This course begins with a study of the role of dynamics in the general physics of the atmosphere, the consideration of the differences between modeling and approximation, and the observed large-scale phenomenology of the atmosphere. Only then are the basic equations derived in rigorous manner. The equations are then applied to important problems and methodologies in meteorology and climate, with discussions of the history of the topics where appropriate. Problems include the Hadley circulation and its role in the general circulation, atmospheric waves including gravity and Rossby waves and their interaction with the mean flow, with specific applications to the stratospheric quasi-biennial oscillation, tides, the super-rotation of Venus' atmosphere, the generation of atmospheric turbulence, and stationary waves among other problems. The quasi-geostrophic approximation is derived, and the resulting equations are used to examine the hydrodynamic stability of the circulation with applications ranging from convective adjustment to climate.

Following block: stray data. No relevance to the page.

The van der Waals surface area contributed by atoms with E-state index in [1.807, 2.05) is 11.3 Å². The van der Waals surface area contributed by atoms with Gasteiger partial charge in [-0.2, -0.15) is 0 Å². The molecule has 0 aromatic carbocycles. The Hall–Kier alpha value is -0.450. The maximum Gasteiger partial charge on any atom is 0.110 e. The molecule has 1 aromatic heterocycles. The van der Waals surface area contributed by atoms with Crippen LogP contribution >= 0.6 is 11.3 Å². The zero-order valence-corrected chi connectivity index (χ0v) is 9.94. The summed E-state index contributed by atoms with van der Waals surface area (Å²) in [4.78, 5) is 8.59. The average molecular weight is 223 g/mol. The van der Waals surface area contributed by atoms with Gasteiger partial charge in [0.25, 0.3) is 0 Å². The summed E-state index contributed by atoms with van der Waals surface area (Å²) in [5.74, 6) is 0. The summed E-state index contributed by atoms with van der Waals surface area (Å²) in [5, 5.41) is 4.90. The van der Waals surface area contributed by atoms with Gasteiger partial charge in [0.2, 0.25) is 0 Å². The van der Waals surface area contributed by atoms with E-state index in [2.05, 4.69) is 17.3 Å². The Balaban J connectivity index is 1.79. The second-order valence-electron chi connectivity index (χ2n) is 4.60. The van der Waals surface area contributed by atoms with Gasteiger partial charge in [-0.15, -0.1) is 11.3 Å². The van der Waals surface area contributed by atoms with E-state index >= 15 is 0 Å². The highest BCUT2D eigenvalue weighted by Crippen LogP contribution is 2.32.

Electromagnetic Theory covers the basic principles of electromagnetism: experimental basis, electrostatics, magnetic fields of steady currents, motional e.m.f. and electromagnetic induction, Maxwell's equations, propagation and radiation of electromagnetic waves, electric and magnetic properties of matter, and conservation laws. This is a graduate level subject which uses appropriate mathematics but whose emphasis is on physical phenomena and principles.
This course is a survey of principal concepts and methods of fluid dynamics. Topics include mass conservation, momentum, and energy equations for continua; Navier-Stokes equation for viscous flows; similarity and dimensional analysis; lubrication theory; boundary layers and separation; circulation and vorticity theorems; potential flow; introduction to turbulence; lift and drag; surface tension and surface tension driven flows.